A design for cancer case-control studies using only incident cases: Experience with the GEM study of melanoma

Colin Begg, Amanda J. Hummer, Urvi Mujumdar, Bruce K. Armstrong, Anne Kricker, Loraine D. Marrett, Robert C. Millikan, Stephen B. Gruber, Hoda Anton Culver, Roberto Zanetti, Richard P. Gallagher, Terrence Dwyer, Timothy R. Rebbeck, Klaus Busam, Lynn From, Marianne Berwick, Pampa Roy, Rebecca Canchola, Brian Clas, Javiar CotignolaYvette Monroe, Melisa Litchfield, Paul Tucker, Nicola Stephens, Teresa Switzer, Beth Theis, Noori Chowdhury, Louise Vanasse, Mark Purdue, David Northrup, Stefano Rosso, Carlotta Sacerdote, Nancy Leighton, Maureen Gildea, Joe Bonner, Joanne Jeter, Judith Klotz, Homer Wilcox, Helen Weiss, Nancy Thomas, Dianne Mattingly, Jon Player, Chiu Kit Tse, Peter Kanetsky, Amy Walker, Saarene Panossian, Harvey Mohrenweiser, Richard Setlow

Research output: Contribution to journalArticlepeer-review

61 Scopus citations


Background: The population-based case-control study is not suited to the evaluation of rare genetic (or environmental) factors. The use of a novel case-control design in which cases have second primaries and controls are cancer survivors has been proposed for this purpose. Methods: We report results from an international study of melanoma that involved population-based ascertainment of incident cases of second or subsequent primary melanoma as the 'case' group and incident cases of first primary melanoma as the 'control' group. We evaluate the validity of the study design by comparing the results obtained for phenotypic factors that have been shown consistently to be associated with melanoma in previous conventional studies with the results from a conventional case-control study conducted in Connecticut and from literature reviews. Results: All but one of the known risk factors for melanoma were shown to be significantly associated with melanoma in our study, though the individual odds ratios appear to be somewhat attenuated relative to the magnitudes typically observed in the literature. Conclusions: Patients with a second or subsequent primary cancer of a single type represent a potentially valuable and under-utilized resource for the study of cancer aetiology.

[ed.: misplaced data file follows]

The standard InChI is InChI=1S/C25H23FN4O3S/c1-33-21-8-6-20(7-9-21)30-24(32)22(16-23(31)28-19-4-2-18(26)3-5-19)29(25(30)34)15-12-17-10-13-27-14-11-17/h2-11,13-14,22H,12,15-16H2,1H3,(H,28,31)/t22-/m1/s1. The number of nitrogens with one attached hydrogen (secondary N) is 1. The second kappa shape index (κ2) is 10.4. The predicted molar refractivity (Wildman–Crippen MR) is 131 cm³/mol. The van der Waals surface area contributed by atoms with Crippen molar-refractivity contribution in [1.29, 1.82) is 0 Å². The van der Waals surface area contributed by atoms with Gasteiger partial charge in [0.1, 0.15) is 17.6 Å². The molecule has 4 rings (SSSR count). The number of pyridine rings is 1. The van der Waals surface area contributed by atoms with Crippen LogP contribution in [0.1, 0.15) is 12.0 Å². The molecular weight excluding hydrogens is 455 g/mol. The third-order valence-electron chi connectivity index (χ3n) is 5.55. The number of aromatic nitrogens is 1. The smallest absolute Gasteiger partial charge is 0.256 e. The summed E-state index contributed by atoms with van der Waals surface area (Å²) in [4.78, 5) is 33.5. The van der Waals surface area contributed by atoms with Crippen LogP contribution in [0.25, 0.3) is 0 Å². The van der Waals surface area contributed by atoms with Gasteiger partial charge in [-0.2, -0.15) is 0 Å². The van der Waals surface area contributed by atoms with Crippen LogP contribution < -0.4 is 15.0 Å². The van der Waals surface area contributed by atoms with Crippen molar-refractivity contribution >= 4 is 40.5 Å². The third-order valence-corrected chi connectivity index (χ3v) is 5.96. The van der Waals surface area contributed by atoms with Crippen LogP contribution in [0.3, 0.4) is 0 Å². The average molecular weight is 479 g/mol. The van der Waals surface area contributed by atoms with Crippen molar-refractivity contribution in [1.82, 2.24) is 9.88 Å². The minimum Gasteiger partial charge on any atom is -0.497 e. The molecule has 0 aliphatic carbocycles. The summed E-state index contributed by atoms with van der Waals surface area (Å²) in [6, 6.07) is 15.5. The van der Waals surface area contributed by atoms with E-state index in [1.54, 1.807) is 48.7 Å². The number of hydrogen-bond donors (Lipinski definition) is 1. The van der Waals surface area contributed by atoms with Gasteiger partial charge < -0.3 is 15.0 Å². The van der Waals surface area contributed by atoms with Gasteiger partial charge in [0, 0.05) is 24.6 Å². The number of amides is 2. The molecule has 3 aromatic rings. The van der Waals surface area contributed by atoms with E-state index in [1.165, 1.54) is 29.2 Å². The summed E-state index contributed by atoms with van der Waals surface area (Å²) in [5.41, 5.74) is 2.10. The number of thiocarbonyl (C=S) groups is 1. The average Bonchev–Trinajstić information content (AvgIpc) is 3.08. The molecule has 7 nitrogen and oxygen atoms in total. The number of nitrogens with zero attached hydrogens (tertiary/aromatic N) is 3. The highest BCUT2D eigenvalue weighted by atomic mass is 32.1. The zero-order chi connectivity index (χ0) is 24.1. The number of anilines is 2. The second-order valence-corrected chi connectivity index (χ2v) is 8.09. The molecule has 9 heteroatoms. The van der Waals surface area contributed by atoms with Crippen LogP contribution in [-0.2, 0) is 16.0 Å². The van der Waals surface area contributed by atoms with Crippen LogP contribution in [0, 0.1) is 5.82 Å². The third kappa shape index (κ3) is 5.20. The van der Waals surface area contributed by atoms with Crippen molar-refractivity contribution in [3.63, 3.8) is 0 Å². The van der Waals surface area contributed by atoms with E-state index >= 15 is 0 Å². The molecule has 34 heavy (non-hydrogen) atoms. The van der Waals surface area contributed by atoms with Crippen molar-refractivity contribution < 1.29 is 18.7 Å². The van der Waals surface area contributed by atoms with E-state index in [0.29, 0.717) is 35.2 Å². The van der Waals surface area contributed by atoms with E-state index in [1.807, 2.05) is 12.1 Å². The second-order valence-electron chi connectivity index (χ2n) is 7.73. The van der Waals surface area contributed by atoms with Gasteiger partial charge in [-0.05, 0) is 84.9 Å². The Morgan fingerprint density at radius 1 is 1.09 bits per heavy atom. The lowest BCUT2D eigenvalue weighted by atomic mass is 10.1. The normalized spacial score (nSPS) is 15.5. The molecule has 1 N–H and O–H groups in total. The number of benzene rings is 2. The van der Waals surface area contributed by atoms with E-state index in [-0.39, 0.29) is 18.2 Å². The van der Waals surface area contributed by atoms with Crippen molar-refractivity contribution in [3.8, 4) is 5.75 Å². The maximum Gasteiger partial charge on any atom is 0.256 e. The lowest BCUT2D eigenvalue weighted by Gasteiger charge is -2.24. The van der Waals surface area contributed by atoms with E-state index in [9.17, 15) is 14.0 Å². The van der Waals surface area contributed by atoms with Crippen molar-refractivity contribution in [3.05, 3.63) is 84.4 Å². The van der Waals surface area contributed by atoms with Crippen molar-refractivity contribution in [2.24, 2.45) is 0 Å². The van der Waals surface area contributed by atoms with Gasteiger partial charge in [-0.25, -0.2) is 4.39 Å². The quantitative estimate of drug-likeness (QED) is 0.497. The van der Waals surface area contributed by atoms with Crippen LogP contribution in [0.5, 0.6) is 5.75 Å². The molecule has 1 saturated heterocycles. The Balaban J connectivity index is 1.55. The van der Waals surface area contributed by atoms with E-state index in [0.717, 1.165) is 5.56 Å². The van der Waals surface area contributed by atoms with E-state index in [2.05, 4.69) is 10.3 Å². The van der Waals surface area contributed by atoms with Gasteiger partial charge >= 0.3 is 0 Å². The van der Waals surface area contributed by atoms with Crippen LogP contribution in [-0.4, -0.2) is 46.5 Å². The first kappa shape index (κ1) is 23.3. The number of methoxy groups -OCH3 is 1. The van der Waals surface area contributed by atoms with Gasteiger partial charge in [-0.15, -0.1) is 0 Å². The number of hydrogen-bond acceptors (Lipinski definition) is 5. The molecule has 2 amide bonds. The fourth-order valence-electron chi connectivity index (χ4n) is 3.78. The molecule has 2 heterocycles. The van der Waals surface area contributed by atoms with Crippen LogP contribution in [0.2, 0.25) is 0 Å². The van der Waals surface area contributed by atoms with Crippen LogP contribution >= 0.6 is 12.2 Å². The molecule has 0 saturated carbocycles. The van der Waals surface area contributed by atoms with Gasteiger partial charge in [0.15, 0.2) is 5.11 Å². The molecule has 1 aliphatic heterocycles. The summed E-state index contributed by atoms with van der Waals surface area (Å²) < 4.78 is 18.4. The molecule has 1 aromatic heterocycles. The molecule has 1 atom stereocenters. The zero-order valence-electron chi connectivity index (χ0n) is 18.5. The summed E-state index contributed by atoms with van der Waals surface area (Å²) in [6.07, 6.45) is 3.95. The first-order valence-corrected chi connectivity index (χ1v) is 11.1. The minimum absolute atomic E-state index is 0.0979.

Original languageEnglish (US)
Pages (from-to)756-764
Number of pages9
JournalInternational Journal of Epidemiology
Issue number3
StatePublished - Jun 2006


  • Case-control study
  • Case-only study
  • Melanoma

ASJC Scopus subject areas

  • Epidemiology


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